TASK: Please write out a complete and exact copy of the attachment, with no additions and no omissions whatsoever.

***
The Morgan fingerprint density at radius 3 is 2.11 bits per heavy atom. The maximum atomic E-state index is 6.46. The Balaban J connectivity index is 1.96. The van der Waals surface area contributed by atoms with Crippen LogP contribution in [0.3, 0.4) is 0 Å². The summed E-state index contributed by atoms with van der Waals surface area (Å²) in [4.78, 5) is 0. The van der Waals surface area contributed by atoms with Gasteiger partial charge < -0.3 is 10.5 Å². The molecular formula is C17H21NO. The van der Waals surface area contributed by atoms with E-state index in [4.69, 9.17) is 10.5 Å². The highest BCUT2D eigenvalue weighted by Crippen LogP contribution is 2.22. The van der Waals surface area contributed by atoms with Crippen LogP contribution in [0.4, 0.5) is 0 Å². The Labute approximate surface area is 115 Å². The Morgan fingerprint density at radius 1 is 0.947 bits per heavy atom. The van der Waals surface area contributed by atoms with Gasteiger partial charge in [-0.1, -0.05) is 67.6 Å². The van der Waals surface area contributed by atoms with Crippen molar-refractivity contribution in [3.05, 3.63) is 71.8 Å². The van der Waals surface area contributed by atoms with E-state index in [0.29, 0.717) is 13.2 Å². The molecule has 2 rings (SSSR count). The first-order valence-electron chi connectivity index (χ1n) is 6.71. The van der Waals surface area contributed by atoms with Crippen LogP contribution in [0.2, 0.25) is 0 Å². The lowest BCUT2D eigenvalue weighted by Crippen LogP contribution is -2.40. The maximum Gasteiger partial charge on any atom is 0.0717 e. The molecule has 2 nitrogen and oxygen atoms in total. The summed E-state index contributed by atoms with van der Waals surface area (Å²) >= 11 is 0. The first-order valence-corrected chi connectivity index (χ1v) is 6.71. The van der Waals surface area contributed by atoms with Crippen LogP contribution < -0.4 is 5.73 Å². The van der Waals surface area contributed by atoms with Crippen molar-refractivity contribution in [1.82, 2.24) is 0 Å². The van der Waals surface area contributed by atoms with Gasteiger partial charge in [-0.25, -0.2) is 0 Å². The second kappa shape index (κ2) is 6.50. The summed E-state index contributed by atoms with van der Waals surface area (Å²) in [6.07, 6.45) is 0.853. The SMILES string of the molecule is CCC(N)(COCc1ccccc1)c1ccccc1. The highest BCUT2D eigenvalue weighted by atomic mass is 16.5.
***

The Morgan fingerprint density at radius 3 is 2.11 bits per heavy atom. The maximum atomic E-state index is 6.46. The Balaban J connectivity index is 1.96. The van der Waals surface area contributed by atoms with Crippen LogP contribution in [0.3, 0.4) is 0 Å². The summed E-state index contributed by atoms with van der Waals surface area (Å²) in [4.78, 5) is 0. The van der Waals surface area contributed by atoms with Gasteiger partial charge < -0.3 is 10.5 Å². The molecular formula is C17H21NO. The van der Waals surface area contributed by atoms with E-state index in [4.69, 9.17) is 10.5 Å². The highest BCUT2D eigenvalue weighted by Crippen LogP contribution is 2.22. The van der Waals surface area contributed by atoms with Crippen LogP contribution in [0.4, 0.5) is 0 Å². The Labute approximate surface area is 115 Å². The Morgan fingerprint density at radius 1 is 0.947 bits per heavy atom. The van der Waals surface area contributed by atoms with Gasteiger partial charge in [-0.1, -0.05) is 67.6 Å². The van der Waals surface area contributed by atoms with Crippen molar-refractivity contribution in [3.05, 3.63) is 71.8 Å². The van der Waals surface area contributed by atoms with E-state index in [0.29, 0.717) is 13.2 Å². The molecule has 2 rings (SSSR count). The first-order valence-electron chi connectivity index (χ1n) is 6.71. The van der Waals surface area contributed by atoms with Crippen LogP contribution in [0.2, 0.25) is 0 Å². The lowest BCUT2D eigenvalue weighted by Crippen LogP contribution is -2.40. The maximum Gasteiger partial charge on any atom is 0.0717 e. The molecule has 2 nitrogen and oxygen atoms in total. The summed E-state index contributed by atoms with van der Waals surface area (Å²) >= 11 is 0. The first-order valence-corrected chi connectivity index (χ1v) is 6.71. The van der Waals surface area contributed by atoms with Crippen LogP contribution < -0.4 is 5.73 Å². The van der Waals surface area contributed by atoms with Crippen molar-refractivity contribution in [1.82, 2.24) is 0 Å². The van der Waals surface area contributed by atoms with Gasteiger partial charge in [-0.25, -0.2) is 0 Å². The second kappa shape index (κ2) is 6.50. The summed E-state index contributed by atoms with van der Waals surface area (Å²) in [6.07, 6.45) is 0.853. The SMILES string of the molecule is CCC(N)(COCc1ccccc1)c1ccccc1. The highest BCUT2D eigenvalue weighted by atomic mass is 16.5.